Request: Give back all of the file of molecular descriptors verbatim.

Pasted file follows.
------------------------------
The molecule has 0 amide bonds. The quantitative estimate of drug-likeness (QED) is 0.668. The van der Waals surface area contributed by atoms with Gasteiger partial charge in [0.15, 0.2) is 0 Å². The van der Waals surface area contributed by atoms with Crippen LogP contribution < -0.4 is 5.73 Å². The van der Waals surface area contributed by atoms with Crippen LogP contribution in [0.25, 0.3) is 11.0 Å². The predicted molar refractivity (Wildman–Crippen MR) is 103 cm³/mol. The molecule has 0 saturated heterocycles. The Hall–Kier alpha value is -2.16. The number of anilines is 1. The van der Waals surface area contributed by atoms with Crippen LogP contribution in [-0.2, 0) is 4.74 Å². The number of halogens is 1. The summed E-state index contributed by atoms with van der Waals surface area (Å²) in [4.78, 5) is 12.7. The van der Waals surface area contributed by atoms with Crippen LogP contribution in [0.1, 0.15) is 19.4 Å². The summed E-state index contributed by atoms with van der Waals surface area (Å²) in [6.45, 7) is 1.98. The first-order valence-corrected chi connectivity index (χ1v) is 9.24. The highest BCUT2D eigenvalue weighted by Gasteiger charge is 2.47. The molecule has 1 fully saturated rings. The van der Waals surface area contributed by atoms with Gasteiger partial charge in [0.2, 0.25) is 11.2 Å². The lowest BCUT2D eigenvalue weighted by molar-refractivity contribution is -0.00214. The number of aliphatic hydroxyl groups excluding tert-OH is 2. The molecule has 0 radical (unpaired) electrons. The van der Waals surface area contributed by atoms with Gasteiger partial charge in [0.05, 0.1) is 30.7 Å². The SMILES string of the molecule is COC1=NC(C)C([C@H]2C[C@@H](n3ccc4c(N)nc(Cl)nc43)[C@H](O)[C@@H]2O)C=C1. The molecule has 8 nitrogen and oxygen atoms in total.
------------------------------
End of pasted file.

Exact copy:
The molecule has 0 amide bonds. The quantitative estimate of drug-likeness (QED) is 0.668. The van der Waals surface area contributed by atoms with Gasteiger partial charge in [0.15, 0.2) is 0 Å². The van der Waals surface area contributed by atoms with Crippen LogP contribution < -0.4 is 5.73 Å². The van der Waals surface area contributed by atoms with Crippen LogP contribution in [0.25, 0.3) is 11.0 Å². The predicted molar refractivity (Wildman–Crippen MR) is 103 cm³/mol. The molecule has 0 saturated heterocycles. The Hall–Kier alpha value is -2.16. The number of anilines is 1. The van der Waals surface area contributed by atoms with Crippen LogP contribution in [-0.2, 0) is 4.74 Å². The number of halogens is 1. The summed E-state index contributed by atoms with van der Waals surface area (Å²) in [4.78, 5) is 12.7. The van der Waals surface area contributed by atoms with Crippen LogP contribution in [0.1, 0.15) is 19.4 Å². The summed E-state index contributed by atoms with van der Waals surface area (Å²) in [6.45, 7) is 1.98. The first-order valence-corrected chi connectivity index (χ1v) is 9.24. The highest BCUT2D eigenvalue weighted by Gasteiger charge is 2.47. The molecule has 1 fully saturated rings. The van der Waals surface area contributed by atoms with Gasteiger partial charge in [0.2, 0.25) is 11.2 Å². The lowest BCUT2D eigenvalue weighted by molar-refractivity contribution is -0.00214. The number of aliphatic hydroxyl groups excluding tert-OH is 2. The molecule has 0 radical (unpaired) electrons. The van der Waals surface area contributed by atoms with Gasteiger partial charge in [0.05, 0.1) is 30.7 Å². The SMILES string of the molecule is COC1=NC(C)C([C@H]2C[C@@H](n3ccc4c(N)nc(Cl)nc43)[C@H](O)[C@@H]2O)C=C1. The molecule has 8 nitrogen and oxygen atoms in total.